Beatrice chuckled. “Lucky for you that you’re talking with me and not Meadow. Meadow would have a slideshow presentation prepared about our co-grandson. And, yes, he’s doing great, thanks. He’s doing a little better with his talking now.”
Posy’s bright blue eyes twinkled. “Adorable. The last time he was in the shop, he was saying ‘no’ a lot.”
“Yes, I think he’s mastered that word,” said Beatrice dryly. “He’s trying really hard to get my name right. My Grandmother Name, I mean.”
“Oh, what’s your grandma name?” Posy tilted her head to one side. “Somehow I can’t quite picture what you might pick out as your name.”
Beatrice grinned at her. “I think I might like to hear what you come up with before I share it.”
“Okay.” Posy peered closely at Beatrice as if the answer might be written somewhere on her face. “Mimi? No, never mind. I can’t really picture you as a Mimi. Nana?”
Beatrice shook her head. “Try again.”
Posy lit up. “Oh, I know! Grandmama.”
“You got it!” said Beatrice, looking a little surprised.
“Well, there are only so many names. Plus, Piper calls you mama, so it was a good guess.”
“Very perceptive of you, Posy. Unfortunately, Will hasn’t quite figured it out yet. He’s been mangling it in the cutest of ways. He wrinkles his little nose and blurts out something really garbled. Maybe ‘amma’ or ‘granna’. It doesn’t consistently seem to be one thing.”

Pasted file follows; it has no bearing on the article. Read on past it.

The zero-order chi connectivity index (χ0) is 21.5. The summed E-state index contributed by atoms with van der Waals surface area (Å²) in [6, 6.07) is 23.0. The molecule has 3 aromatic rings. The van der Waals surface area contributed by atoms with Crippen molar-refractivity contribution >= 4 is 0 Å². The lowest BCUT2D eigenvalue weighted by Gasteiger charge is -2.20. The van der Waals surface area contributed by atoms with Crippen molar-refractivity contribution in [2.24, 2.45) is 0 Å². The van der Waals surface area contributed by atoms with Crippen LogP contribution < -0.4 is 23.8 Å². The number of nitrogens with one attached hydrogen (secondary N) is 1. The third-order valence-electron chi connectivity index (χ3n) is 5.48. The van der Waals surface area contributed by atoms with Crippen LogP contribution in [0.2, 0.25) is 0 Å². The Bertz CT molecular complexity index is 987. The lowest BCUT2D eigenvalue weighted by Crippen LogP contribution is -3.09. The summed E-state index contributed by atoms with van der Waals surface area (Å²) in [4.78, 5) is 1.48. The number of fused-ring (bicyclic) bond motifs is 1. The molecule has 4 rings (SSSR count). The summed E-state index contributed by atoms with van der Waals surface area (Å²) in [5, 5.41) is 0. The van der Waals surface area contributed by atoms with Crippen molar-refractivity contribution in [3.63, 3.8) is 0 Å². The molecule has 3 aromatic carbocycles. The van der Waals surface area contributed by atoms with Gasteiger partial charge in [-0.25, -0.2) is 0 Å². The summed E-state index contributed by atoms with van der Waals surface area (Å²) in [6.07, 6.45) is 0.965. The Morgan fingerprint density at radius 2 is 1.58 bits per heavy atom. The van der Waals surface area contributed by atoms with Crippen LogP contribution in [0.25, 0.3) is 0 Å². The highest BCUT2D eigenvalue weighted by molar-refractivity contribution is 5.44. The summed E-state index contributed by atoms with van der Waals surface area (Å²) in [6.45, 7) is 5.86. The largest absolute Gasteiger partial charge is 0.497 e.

Posy asked, “Is that happening with Meadow, too?”
Beatrice made a face. “No, and it’s maddening. I’m convinced that Meadow has a recording of her saying ‘granny’ that she plays over and over while Will naps.”
Beatrice’s cell phone rang and she pulled it quickly from her purse. She frowned. “It’s June Bug . . . that’s odd.”
When Beatrice answered, June Bug started breathlessly apologizing for calling so early.
“No worries at all. I’m actually here with Posy at your shop,” said Beatrice.
June Bug, her voice relieved, said, “Oh good. I’m so sorry but . . . could you come pick me up? I’d ask Rowena, but she’s watching the shop.”
“Of course I can,” said Beatrice, fumbling to remove her keys from her purse. “Are you at home?”
“I’m at Lester Dawson’s house,” said June Bug, sounding very distracted and still rather breathless.
“Oh, right—Rowena said you were making a cake delivery there.” Beatrice paused. “Is everything all right?” June Bug said in a wavering voice, “No. No, it’s not. Lester Dawson is dead!”